Interpol arrest warrant for Iranian AMIA bombing suspect still in place

Marcy Oster

BUENOS AIRES (JTA) — An international arrest warrant against an Iranian suspect in the AMIA Jewish center bombing will not be lifted under the Iran nuclear deal, U.S. officials said.

Iran’s former defense minister, Ahmad Vahidi, is still being sought in connection with the deadly 1994 bombing of the Buenos Aires Jewish center and nothing will change under the agreement between Iran and the world powers, reached last month, according to the U.S. State Department.

“Nothing in the recently concluded Joint Comprehensive Plan Of Action, or JCPOA, on Iran’s nuclear program has an impact on or removes the Red Notice for General Vahidi issued by Interpol, in relation to the 1994‎ bombing in Argentina,” the State Department said in a statement Friday, two days after Argentine Foreign Minister Hector Timerman asked U.S. Secretary of State John Kerry about Vahidi status in a letter.   “And we continue to urge the international community and Argentine authorities to do whatever is necessary to hold the AMIA bombers accountable for that atrocity.  Vahidi, the IRGC, and its officials will all remain sanctioned in the United States because they were listed for reasons outside the scope of the JCPOA.”

Timerman’s letter also was sent to European Union foreign affairs chief Federica Mogherini.


Vahidi is under an international arrest warrant issued by Interpol in connection with the deadly 1994 bombing of the Buenos Aires Jewish center. The Wall Street Journal reported last week that “the E.U.’s planned delisting of Tehran’s former minister of defense, retired Brig. Gen. Ahmad Vahidi, is among a group of Iranian military officers, nuclear scientists and defense institutions set to be rehabilitated internationally in the wake of the nuclear accord.”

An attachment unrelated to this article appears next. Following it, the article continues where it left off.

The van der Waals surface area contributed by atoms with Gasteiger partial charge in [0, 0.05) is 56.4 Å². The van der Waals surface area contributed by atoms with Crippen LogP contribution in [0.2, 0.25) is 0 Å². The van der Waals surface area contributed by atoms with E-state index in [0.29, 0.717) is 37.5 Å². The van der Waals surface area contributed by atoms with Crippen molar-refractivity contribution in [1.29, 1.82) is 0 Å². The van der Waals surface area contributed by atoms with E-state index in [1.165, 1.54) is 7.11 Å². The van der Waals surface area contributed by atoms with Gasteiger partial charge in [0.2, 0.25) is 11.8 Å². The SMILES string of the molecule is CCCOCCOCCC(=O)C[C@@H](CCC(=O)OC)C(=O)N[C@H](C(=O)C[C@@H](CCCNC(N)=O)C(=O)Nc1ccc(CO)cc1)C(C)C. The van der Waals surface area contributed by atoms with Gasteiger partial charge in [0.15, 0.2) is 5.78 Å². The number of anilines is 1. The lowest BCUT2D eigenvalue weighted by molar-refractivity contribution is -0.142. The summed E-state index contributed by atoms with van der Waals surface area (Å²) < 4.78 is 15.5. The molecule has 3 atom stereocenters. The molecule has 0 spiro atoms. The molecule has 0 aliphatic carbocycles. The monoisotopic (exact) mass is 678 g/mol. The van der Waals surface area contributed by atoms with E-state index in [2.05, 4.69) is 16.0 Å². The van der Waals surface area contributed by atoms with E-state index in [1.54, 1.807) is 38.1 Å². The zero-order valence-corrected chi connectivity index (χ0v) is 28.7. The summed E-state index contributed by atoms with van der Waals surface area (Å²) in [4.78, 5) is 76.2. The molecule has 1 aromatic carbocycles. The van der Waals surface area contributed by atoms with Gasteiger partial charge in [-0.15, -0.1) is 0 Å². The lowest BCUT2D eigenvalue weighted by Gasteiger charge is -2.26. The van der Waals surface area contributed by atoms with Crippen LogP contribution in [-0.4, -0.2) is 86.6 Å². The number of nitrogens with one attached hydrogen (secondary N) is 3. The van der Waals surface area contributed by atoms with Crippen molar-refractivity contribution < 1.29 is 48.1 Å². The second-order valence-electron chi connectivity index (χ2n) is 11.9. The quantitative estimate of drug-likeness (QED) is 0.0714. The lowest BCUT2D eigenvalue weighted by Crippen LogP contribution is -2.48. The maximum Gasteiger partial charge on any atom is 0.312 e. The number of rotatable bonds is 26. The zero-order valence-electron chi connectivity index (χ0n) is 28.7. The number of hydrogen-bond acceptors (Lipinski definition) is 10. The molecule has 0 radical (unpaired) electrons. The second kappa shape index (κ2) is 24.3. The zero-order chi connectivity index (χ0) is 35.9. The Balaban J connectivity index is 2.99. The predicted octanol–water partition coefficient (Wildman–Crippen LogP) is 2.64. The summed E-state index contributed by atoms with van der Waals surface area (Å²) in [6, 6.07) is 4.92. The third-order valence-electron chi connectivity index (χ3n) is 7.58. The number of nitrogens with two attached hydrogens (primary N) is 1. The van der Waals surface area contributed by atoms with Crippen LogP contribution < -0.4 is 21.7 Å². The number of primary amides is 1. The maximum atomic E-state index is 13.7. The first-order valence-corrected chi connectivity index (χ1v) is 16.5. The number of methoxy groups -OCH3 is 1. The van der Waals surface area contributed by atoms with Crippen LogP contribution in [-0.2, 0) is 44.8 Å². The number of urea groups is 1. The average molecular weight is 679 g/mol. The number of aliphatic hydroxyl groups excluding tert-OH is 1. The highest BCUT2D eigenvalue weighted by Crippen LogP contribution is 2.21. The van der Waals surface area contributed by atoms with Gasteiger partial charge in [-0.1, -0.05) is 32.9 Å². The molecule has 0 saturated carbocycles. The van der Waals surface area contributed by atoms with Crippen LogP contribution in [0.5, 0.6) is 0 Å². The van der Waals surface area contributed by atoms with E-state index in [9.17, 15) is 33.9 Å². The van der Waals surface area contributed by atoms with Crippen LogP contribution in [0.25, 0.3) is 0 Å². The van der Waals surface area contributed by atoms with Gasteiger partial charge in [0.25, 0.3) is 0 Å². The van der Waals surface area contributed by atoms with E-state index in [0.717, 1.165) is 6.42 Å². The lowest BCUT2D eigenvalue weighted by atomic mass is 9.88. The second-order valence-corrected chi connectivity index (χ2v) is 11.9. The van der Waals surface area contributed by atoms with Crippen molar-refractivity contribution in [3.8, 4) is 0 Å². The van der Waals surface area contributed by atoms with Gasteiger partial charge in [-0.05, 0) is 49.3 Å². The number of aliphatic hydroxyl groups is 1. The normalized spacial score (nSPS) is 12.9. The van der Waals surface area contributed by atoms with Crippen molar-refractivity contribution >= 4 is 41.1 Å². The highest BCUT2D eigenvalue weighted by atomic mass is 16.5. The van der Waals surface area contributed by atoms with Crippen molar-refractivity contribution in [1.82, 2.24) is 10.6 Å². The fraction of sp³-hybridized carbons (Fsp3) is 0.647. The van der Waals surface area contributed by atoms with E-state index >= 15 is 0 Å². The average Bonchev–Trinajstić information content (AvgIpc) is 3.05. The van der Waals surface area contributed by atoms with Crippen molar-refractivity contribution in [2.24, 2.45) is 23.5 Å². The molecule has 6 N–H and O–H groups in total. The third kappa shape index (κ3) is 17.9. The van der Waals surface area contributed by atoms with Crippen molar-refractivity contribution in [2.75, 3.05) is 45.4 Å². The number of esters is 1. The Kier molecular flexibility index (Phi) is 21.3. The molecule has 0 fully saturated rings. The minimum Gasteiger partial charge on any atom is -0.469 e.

The State Department added in its response that: “our secondary sanctions will also stay in force which means that foreign banks and companies could be exposed to sanctions if they engage in transactions with these listed individuals.”

The State Department said since Vahidi is not listed under any nuclear-related activities that he will remain on the lnterpol list for eight more years.

Timerman, who is Jewish, in February unsuccessfully asked U.S. Secretary of State John Kerry to include the AMIA attack in the negotiations with Iran.

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